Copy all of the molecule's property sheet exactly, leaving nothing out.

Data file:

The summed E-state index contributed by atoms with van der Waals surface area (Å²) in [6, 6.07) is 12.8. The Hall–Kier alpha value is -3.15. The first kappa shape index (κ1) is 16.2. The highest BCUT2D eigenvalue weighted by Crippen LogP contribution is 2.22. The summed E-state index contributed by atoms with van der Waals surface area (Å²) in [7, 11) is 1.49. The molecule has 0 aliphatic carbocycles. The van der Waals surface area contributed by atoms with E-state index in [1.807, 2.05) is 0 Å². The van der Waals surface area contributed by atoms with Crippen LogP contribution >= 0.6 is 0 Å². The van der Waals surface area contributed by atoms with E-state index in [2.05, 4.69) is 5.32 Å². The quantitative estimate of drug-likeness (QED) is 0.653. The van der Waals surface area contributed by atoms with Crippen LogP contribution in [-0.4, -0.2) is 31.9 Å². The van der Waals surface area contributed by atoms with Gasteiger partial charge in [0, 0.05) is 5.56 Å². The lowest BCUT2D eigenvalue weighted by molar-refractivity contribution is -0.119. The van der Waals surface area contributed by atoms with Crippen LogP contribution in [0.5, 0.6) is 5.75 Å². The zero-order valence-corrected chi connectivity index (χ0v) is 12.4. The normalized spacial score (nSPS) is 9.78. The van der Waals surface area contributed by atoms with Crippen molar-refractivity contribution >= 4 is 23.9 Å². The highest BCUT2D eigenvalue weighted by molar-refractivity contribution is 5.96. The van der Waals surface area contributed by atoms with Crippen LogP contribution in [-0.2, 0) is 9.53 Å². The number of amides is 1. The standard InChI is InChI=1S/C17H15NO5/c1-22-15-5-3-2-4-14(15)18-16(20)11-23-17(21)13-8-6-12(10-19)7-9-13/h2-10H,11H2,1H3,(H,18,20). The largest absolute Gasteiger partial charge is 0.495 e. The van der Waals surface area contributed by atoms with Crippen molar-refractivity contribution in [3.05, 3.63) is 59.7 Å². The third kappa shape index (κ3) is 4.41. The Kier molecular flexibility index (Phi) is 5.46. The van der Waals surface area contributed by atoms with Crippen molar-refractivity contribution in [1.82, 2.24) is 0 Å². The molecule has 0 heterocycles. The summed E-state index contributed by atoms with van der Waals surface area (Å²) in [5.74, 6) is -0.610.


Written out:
The summed E-state index contributed by atoms with van der Waals surface area (Å²) in [6, 6.07) is 12.8. The Hall–Kier alpha value is -3.15. The first kappa shape index (κ1) is 16.2. The highest BCUT2D eigenvalue weighted by Crippen LogP contribution is 2.22. The summed E-state index contributed by atoms with van der Waals surface area (Å²) in [7, 11) is 1.49. The molecule has 0 aliphatic carbocycles. The van der Waals surface area contributed by atoms with E-state index in [1.807, 2.05) is 0 Å². The van der Waals surface area contributed by atoms with Crippen LogP contribution >= 0.6 is 0 Å². The van der Waals surface area contributed by atoms with E-state index in [2.05, 4.69) is 5.32 Å². The quantitative estimate of drug-likeness (QED) is 0.653. The van der Waals surface area contributed by atoms with Crippen LogP contribution in [-0.4, -0.2) is 31.9 Å². The van der Waals surface area contributed by atoms with Gasteiger partial charge in [0, 0.05) is 5.56 Å². The lowest BCUT2D eigenvalue weighted by molar-refractivity contribution is -0.119. The van der Waals surface area contributed by atoms with Crippen LogP contribution in [0.5, 0.6) is 5.75 Å². The zero-order valence-corrected chi connectivity index (χ0v) is 12.4. The normalized spacial score (nSPS) is 9.78. The van der Waals surface area contributed by atoms with Crippen molar-refractivity contribution >= 4 is 23.9 Å². The highest BCUT2D eigenvalue weighted by molar-refractivity contribution is 5.96. The van der Waals surface area contributed by atoms with Crippen LogP contribution in [-0.2, 0) is 9.53 Å². The number of amides is 1. The standard InChI is InChI=1S/C17H15NO5/c1-22-15-5-3-2-4-14(15)18-16(20)11-23-17(21)13-8-6-12(10-19)7-9-13/h2-10H,11H2,1H3,(H,18,20). The largest absolute Gasteiger partial charge is 0.495 e. The van der Waals surface area contributed by atoms with Crippen molar-refractivity contribution in [3.05, 3.63) is 59.7 Å². The third kappa shape index (κ3) is 4.41. The Kier molecular flexibility index (Phi) is 5.46. The van der Waals surface area contributed by atoms with Crippen molar-refractivity contribution in [1.82, 2.24) is 0 Å². The molecule has 0 heterocycles. The summed E-state index contributed by atoms with van der Waals surface area (Å²) in [5.74, 6) is -0.610.